–by Anna Christensen

Hospitality is a command, whether you live in a small home or not. Opening up our homes is a way to show “generosity and kindness” to a friend or a stranger. When we first moved into our little home, I never dreamed that I’d one day feed eleven guests (plus our five) for lunch, or think it was fun. As I’ve tried to practice hospitality in our little home, here are some things I’ve learned along the way. Things that work for me:

Don’t be afraid to invite guests over: This may seem silly, but when we first moved into our little home, I was afraid to have company over. Pride played into it, but I also thought, ‘who would want to leave their homes and come hang out at my little place?’ Maybe you have thought the same thing, but most people still want to come. Even large families! After all, they’re coming to see you, not your home! Some might even find the small home cosy and nostalgic.

Clear out the clutter: If you want to fill your home with people, there won’t be as much room for stuff. Clear out the clutter and make sure the things you have make your home a better place to be. Plus, the less you have, the less there is to make mess with! 

Get creative: If seating is an issue, turn buckets or boxes into makeshift stools and pull them up to the table for kids. Turn your living room into the dining area. Eat outside. Make it an indoor picnic. Some activities just don’t work in a small home, but many do: Seated group games don’t take much space. A long walk is fun if it starts to get cramped. Sometimes we turn our room into a personal theatre for the kiddos so the adults can talk quietly.

Keep the menu manageable: Remember Mary and Martha? Don’t focus so much on food that you don’t have time to enjoy your company.

Make a plan: Pick a few tried and true meals and desserts that you can rotate for company. Write out a menu. Try not to experiment on guests. [Don’t ask me how I know!]

Be prepared: [Try to] keep the home somewhat orderly. Keep easy to heat up food in the freezer for unexpected or last minute company. Some cookie dough freezes wonderfully. Freeze the dough in wax paper and when a friend drops by, slice and bake. Soon you’ll have hot homemade cookies to serve.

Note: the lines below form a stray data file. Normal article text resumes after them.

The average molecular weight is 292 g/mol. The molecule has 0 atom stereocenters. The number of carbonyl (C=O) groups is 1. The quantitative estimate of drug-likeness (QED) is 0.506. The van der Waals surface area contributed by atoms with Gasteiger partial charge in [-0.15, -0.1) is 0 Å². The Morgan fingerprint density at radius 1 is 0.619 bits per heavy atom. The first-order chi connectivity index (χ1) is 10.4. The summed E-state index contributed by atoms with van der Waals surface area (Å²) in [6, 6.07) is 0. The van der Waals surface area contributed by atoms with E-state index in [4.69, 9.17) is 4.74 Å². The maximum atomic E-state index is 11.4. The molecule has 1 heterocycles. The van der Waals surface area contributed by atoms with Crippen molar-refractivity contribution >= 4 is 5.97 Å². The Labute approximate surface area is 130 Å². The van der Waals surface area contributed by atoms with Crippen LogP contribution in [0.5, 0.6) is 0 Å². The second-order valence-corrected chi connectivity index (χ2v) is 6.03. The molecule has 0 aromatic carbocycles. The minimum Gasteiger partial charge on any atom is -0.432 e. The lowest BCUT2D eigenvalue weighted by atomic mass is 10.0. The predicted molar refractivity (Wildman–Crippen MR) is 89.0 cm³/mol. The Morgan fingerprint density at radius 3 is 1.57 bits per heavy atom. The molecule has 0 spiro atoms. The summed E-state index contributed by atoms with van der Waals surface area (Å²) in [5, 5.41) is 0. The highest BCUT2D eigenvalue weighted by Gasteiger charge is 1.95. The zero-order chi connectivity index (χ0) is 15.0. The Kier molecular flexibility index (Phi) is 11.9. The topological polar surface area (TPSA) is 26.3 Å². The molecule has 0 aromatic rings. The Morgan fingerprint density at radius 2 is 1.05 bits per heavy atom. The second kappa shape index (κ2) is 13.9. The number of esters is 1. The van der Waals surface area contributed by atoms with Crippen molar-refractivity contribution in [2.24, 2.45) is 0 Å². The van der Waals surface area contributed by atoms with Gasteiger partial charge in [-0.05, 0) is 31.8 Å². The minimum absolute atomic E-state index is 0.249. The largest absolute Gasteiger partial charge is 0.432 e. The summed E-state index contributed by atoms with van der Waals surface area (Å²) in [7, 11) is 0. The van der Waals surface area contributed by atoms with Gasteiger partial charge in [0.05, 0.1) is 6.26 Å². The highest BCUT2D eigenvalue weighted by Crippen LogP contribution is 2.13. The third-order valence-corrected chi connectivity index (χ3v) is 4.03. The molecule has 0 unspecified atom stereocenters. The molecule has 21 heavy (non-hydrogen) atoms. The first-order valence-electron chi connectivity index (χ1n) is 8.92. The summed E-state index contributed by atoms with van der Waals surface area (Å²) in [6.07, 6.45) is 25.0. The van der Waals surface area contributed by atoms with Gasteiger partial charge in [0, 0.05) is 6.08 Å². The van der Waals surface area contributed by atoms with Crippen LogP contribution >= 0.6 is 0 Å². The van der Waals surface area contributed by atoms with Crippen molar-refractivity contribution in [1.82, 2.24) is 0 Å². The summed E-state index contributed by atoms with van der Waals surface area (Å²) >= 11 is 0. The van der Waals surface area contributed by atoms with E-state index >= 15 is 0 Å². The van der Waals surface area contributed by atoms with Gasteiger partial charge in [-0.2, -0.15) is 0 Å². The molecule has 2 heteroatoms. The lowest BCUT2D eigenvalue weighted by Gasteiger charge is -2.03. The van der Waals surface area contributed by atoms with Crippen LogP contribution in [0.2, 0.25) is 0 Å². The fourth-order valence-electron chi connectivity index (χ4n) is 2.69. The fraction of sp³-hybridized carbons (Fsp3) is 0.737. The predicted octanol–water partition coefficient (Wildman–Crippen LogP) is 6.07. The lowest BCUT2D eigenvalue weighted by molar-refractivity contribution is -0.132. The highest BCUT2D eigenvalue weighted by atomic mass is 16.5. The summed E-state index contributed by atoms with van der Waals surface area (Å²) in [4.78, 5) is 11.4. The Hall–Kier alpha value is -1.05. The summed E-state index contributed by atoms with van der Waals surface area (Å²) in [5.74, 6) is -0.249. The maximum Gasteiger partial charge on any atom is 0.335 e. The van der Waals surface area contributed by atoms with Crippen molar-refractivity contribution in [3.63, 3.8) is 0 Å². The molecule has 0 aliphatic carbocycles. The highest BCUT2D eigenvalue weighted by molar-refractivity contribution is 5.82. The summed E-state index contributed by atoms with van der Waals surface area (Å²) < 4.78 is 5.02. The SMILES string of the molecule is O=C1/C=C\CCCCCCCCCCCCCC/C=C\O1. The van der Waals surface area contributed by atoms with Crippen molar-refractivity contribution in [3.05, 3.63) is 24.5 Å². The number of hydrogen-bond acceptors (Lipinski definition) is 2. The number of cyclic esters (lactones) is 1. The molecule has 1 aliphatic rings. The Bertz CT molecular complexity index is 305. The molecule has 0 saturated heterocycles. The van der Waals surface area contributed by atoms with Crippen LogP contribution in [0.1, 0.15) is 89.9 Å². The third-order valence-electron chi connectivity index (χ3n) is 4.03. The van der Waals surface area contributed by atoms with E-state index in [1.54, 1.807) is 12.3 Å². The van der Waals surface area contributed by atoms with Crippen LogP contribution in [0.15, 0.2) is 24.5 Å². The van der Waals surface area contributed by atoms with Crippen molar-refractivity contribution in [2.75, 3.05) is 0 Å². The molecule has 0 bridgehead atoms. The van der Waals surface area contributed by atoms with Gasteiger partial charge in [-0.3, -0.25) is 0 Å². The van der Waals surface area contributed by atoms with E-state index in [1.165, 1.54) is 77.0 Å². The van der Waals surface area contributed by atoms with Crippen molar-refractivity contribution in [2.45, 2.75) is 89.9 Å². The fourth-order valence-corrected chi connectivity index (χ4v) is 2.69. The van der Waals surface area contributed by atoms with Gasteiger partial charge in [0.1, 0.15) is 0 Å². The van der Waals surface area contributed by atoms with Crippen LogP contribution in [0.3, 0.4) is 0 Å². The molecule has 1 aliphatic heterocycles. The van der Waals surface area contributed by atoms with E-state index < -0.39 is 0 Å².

Expect imperfection: Hospitality is not about putting on a perfect front. Be real. Sometimes the meal won’t turn out exactly how you wanted. Sometimes the dishes will be stacked high in the sink or your toddler will “decorate” the living room right before guests arrive. It’s okay. 

Embrace the adventure: Warn your guests ahead of time that your home is small. My guests won’t get a guest room. They may not even get a chair. Enjoy squeezing a few more people into your home. Laugh. Make memories. It takes very little space to have a good time.

Prepare yourself: The last few minutes before guests arrive I’m usually flying around the house trying to get the last few things warmed up or put away. But, whenever I take time (even a minute or two) to pray, glance in the mirror, and prepare myself, I am much better prepared to show real hospitality to others.

Most importantly, love your guests: Show them how glad you are to have them in your home. To loosely paraphrase Solomon, a simple meal served with love is better than a fancy feast and hatred (Prov. 15:17) Remember why you invited them over in the first place: you love them and want to get to fellowship together.

ANNA CHRISTENSEN Freelance writer, and homeschool her children. follow her on her blog at feminineadventures.com

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